Another key area to address in order to minimize your company's impact on the environment is to minimize your use of paper. If your company's office is like most offices, it's likely that you use a lot of copy paper every day. Finding ways to reduce paper waste can not only streamline your process, it also helps reduce your footprint as well. However, at some point, odds are that you'll still have a need for paper. In this case, you can still make an effort to ensure that the paper that you do buy ends up in the recycling bin, and that it comes from a sustainable source. With so many confusing labels and certification out there however, making sure that your paper is sustainably manufactured can seem like a daunting task. With this in mind, not all certifications are equal either. A good place to start is looking for Forest Stewardship Council (FSC) certification on the paper that you purchase. The FSC ensures that suppliers work with indigenous peoples to protect their customary rights and protect against the cutting of old-growth forests. Ultimately, it's up to you and your company who and what to trust, but making the effort to reduce your impact on the environment is the first step to making a cleaner world.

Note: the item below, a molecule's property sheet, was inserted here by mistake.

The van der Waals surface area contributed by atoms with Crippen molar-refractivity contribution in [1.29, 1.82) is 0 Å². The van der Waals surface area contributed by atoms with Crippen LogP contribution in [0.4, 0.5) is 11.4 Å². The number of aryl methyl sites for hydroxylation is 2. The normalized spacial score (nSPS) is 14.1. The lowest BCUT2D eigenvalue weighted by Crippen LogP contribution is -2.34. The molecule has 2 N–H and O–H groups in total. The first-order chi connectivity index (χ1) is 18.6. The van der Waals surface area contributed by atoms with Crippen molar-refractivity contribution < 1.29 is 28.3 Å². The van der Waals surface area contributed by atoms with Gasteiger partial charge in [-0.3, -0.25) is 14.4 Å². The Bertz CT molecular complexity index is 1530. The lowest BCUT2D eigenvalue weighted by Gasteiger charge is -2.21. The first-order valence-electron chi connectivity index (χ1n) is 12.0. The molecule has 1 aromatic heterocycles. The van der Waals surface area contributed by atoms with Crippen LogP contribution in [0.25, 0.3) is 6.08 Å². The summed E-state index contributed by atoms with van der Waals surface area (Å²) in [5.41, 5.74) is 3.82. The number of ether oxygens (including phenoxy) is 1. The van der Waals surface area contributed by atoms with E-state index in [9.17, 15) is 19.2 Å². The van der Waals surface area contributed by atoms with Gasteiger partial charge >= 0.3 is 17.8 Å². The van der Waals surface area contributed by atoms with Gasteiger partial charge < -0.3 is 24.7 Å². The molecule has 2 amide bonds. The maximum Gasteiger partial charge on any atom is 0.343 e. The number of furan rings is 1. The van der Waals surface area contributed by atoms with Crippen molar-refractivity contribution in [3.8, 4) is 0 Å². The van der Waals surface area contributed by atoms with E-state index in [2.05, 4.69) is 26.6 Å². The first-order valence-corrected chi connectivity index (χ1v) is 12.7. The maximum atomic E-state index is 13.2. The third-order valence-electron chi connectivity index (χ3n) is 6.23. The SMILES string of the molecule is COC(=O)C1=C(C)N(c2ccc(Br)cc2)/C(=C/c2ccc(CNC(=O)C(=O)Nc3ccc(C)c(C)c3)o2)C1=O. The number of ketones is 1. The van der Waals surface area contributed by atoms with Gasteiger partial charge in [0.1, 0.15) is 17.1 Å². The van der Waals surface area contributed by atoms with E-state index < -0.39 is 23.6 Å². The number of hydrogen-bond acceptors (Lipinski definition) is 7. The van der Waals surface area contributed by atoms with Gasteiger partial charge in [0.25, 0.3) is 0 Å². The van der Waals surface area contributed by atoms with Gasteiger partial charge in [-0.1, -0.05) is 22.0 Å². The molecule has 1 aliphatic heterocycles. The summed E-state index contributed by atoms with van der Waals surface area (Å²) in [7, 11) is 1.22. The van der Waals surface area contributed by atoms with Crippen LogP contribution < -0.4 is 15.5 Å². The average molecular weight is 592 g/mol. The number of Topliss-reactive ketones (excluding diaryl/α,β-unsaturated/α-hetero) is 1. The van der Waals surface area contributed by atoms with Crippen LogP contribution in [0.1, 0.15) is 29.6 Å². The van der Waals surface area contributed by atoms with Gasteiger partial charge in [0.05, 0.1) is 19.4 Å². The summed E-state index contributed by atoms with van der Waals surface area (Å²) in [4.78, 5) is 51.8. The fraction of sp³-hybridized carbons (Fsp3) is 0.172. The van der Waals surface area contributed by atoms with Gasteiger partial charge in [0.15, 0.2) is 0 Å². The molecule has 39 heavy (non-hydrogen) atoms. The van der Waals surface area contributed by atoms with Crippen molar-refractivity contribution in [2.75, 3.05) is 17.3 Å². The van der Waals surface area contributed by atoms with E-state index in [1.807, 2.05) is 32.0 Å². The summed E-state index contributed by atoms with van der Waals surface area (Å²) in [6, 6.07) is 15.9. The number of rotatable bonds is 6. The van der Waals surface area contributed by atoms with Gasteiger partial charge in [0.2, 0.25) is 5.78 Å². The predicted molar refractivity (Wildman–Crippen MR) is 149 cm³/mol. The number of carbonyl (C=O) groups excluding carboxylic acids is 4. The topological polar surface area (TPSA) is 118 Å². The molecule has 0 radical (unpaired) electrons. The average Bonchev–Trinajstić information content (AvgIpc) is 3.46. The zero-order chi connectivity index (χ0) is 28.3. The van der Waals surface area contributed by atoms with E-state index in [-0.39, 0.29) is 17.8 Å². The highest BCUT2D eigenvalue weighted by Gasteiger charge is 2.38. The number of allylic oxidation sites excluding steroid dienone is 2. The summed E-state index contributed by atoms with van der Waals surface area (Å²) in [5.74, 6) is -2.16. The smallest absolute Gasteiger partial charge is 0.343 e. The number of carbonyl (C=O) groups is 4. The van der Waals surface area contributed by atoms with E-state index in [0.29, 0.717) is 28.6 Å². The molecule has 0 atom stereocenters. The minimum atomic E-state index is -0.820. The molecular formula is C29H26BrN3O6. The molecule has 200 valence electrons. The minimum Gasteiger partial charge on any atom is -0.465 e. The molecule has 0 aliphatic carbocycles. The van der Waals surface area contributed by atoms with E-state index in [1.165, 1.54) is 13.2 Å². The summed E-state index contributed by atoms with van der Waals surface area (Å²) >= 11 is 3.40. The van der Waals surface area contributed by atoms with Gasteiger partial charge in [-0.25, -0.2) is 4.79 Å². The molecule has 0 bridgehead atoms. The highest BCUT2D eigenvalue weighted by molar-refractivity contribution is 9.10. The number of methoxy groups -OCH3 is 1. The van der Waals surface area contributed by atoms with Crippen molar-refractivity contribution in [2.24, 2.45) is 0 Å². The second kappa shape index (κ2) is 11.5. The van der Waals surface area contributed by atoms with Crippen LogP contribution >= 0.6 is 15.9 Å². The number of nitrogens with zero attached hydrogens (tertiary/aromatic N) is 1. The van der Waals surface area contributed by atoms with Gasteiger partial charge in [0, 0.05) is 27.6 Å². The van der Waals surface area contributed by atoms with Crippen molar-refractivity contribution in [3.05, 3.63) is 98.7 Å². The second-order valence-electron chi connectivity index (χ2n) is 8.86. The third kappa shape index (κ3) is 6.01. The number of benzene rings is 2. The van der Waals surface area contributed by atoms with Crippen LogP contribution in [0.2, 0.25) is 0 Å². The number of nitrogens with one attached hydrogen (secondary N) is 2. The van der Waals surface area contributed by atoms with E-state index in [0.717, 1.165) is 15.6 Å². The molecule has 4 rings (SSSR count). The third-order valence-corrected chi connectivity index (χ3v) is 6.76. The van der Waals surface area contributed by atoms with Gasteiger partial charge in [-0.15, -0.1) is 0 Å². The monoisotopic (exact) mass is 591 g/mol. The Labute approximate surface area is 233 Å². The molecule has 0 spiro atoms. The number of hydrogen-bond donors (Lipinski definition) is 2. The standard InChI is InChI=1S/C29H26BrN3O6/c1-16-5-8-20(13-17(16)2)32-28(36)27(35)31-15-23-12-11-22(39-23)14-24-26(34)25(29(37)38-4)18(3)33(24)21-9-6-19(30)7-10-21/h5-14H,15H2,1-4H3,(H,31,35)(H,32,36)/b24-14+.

Image courtesy of Robert Spielmann from Unsplash.com

Saving Green

Going vs. Saving Green

Many people feel a strong desire to improve the effect they have on the environment, but in the majority of cases it's simply the seeming mountain of effort and financial strain that keeps them from making a change in their lifestyle. However, there's no need to fret. There are millions of easy and free ways to help the environment (and plenty more that can even save you some money as well!).

1. Budget

Probably one of the most important steps is to create a household budget. Start with the total net monthly income of the household. Then, write down what bills you are responsible for and the date they are due. Mortgage or rent, utilities, car insurance, car payment, gas, cell phone, food, miscellaneous (personal hygiene, household supplies, school supplies) and any other bills you may have. Most of these numbers do not fluctuate too much, but estimate a little higher than your average costs for each. Also be sure to pay attention to the costs of your base bills. It may seem like things such as your car maintenance and utility bills may be fixed, but making sure you to do things such as preventative care on your car and installing energy-efficient devices in your home can save you a lot of money in the long run.